In the best operations a manager suggests he needs, for example, a centre-back who has good distribution, or a winger with a good stamina who can tuck inside, and the director of football either provides one, or presents several options. However, this can go awry, as Rafael Benitez said memorably as his time at Valencia soured: "I asked for a sofa and they gave me a lamp."
Quality shopping: Top 10 transfers
Michu (Rayo Vallecano to Swansea, £2m),
Christian Benteke (Genk to Aston Villa, £7m)
Robin van Persie (Arsenal to Man United, £24m),
Santi Cazorla (Malaga to Arsenal, £16.5m),
Kevin Mirallas (Olympiakos to Everton, £5.2m),
Matija Nastasic (Fiorentina to Man C, £12m)
Jan Vertonghen (Ajax to Tottenham, £10m),
Chico Flores (Genoa to Swansea, £2m),
Matthew Lowton (Sheff United to Aston Villa, £3m)
Jay Rodriguez (Burnley to Southampton, £6m)
Best bargains: Clout for nowt
Mohamed Diame (Wigan-West Ham)
Steven Davis (Rangers-Soton)
Claudio Yacob (Racing-WBA)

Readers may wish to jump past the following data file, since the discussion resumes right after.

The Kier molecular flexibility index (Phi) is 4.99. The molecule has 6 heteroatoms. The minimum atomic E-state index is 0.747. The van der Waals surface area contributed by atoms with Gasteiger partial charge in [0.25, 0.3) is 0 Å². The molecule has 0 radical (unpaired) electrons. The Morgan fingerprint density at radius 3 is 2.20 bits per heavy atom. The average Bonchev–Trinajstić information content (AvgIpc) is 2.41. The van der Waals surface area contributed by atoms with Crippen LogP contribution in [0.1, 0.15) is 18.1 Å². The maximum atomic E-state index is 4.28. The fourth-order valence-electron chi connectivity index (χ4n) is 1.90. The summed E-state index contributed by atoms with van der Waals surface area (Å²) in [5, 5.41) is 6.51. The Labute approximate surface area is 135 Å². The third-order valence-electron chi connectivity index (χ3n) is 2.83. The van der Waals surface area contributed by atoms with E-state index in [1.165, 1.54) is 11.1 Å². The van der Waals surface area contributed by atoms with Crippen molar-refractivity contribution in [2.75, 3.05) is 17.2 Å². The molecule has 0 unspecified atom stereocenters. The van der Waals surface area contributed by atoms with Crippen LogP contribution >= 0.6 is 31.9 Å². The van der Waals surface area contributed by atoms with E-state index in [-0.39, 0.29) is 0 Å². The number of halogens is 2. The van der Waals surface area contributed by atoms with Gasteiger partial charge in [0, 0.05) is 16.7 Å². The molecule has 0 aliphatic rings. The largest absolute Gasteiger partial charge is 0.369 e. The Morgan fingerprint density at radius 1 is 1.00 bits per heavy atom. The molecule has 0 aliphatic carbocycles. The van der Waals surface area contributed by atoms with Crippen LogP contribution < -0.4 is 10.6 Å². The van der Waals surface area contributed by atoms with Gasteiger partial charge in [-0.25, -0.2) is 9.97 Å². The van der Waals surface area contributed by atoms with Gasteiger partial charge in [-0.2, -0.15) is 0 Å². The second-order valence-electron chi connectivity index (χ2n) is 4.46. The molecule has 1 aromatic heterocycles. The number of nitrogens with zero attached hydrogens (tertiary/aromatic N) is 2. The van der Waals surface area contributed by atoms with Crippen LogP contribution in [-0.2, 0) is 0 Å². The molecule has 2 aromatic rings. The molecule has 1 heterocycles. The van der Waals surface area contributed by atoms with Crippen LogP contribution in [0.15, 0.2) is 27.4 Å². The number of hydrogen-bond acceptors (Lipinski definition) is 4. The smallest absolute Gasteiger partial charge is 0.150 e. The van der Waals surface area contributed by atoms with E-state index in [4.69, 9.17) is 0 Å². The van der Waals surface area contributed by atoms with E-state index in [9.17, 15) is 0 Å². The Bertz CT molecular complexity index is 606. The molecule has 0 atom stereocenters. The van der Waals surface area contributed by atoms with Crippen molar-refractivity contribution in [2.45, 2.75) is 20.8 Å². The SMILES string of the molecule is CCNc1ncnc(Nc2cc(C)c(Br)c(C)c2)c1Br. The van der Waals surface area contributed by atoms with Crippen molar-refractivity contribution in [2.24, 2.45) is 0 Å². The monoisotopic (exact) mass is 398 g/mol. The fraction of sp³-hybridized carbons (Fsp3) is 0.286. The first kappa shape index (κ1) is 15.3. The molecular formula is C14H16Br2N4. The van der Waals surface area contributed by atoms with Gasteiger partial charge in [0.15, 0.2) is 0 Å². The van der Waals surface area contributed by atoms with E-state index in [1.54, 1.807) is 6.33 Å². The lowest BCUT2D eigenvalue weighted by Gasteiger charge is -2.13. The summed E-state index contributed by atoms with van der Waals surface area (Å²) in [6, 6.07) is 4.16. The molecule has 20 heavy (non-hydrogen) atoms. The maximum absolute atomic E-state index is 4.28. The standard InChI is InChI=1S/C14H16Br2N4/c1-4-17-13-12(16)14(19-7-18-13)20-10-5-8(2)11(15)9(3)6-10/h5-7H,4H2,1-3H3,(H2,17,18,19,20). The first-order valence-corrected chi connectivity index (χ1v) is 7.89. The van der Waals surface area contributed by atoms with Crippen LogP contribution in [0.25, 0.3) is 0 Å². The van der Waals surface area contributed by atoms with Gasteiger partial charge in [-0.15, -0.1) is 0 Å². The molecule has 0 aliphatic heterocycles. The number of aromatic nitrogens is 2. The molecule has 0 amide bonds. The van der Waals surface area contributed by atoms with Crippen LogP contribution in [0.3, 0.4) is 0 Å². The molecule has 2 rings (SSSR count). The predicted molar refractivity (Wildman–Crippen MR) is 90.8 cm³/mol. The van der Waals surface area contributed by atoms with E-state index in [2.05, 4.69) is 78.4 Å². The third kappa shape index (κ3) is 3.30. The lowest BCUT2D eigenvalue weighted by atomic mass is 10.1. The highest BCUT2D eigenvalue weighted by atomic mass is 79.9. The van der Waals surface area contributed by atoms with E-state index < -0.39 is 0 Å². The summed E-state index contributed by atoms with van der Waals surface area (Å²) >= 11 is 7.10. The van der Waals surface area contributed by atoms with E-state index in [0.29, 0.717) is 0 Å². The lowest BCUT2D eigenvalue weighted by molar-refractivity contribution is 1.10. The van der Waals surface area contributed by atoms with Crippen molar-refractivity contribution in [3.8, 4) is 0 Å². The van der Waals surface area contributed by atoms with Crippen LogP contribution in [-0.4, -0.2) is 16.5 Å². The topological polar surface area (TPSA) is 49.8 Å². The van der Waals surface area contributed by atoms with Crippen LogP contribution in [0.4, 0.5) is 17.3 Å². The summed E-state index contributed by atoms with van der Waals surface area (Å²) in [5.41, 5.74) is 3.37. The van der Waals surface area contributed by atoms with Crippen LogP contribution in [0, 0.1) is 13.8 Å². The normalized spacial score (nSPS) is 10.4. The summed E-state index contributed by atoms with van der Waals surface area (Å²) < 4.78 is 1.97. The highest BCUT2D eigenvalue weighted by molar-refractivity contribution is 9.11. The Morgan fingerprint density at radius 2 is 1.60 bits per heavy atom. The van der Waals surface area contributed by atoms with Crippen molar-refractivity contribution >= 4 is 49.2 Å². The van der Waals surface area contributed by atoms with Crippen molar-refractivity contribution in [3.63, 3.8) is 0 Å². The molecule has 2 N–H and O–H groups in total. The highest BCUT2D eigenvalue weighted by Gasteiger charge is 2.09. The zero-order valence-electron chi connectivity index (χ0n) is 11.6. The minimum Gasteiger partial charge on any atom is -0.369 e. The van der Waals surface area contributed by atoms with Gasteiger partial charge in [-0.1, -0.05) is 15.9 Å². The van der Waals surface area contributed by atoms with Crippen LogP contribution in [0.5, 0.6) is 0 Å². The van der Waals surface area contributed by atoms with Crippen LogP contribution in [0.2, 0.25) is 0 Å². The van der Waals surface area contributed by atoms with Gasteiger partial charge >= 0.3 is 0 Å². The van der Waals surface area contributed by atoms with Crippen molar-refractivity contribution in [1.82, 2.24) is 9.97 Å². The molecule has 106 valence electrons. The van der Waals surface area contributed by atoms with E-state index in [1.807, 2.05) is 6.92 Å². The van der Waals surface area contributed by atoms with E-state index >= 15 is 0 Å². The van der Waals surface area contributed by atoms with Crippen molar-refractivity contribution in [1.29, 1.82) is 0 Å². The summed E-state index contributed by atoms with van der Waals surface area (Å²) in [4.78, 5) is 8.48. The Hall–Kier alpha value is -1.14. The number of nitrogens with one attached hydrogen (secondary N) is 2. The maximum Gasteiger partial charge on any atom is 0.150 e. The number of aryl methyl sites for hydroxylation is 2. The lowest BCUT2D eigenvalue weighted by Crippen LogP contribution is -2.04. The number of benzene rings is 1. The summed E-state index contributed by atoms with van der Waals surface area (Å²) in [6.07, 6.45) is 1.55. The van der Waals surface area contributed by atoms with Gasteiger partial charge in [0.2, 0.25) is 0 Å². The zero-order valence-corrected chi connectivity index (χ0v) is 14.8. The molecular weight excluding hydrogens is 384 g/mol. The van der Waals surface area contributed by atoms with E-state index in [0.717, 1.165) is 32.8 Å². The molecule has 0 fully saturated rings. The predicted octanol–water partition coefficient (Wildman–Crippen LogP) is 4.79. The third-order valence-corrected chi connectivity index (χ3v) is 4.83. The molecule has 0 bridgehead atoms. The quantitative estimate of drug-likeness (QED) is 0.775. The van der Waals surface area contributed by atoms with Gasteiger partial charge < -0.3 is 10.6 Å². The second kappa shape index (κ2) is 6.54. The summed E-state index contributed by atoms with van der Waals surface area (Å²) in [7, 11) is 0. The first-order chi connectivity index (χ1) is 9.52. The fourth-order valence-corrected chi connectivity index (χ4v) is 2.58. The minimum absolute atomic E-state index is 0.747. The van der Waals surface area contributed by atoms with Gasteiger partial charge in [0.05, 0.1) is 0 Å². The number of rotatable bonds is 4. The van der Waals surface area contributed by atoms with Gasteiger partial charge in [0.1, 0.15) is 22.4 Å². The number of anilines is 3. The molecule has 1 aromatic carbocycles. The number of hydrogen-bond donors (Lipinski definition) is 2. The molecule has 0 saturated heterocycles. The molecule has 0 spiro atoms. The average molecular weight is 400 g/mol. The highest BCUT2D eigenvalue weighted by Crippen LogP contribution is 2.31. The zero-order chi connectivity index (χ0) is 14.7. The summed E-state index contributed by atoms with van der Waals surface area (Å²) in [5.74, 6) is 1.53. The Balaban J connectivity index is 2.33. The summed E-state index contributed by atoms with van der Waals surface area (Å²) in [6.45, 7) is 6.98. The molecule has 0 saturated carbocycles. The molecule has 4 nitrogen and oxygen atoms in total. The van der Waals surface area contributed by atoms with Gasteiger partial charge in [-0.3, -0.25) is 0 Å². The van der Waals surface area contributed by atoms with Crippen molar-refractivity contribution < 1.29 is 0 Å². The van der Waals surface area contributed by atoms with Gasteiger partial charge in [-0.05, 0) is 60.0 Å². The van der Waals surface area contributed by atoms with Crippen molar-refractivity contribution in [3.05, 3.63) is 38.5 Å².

Ryan Nelsen (Tottenham-QPR)
Romelu Lukaku (Chelsea-WBA)
Sascha Riether (Cologne-Fulham)
Danny Rose (Spurs-Sunderland)
Waste of money?
Marko Marin (Bremen-Chelsea, £7m)
Scott Sinclair (Swansea-Man C £8m)
Javi Garcia (Benfica-Man C, £16m)
Adam Johnson (Man C-S’land £10m)
Joe Allen (Swansea-L’pool, £15m)
Gaston Ramirez (B’gna-Soton, £10m)
Esteban Granero (R Madrid-QPR £9m)
*on form so far, may yet prosper
1.Taylor’s smart Under-20 move prepares for trouble
It is a cunning ruse from Peter Taylor to name a 35-player provisional squad for this summer’s Under-20 World Cup in Turkey. England’s head coach will cut it to 21 players on 7 June, a fortnight before the tournament starts, by which time, based on previous age-group tournaments, clubs will have withdrawn so many players there will be about 21 players left. He and the FA will then be spared the embarrassment of making a welter of late call-ups.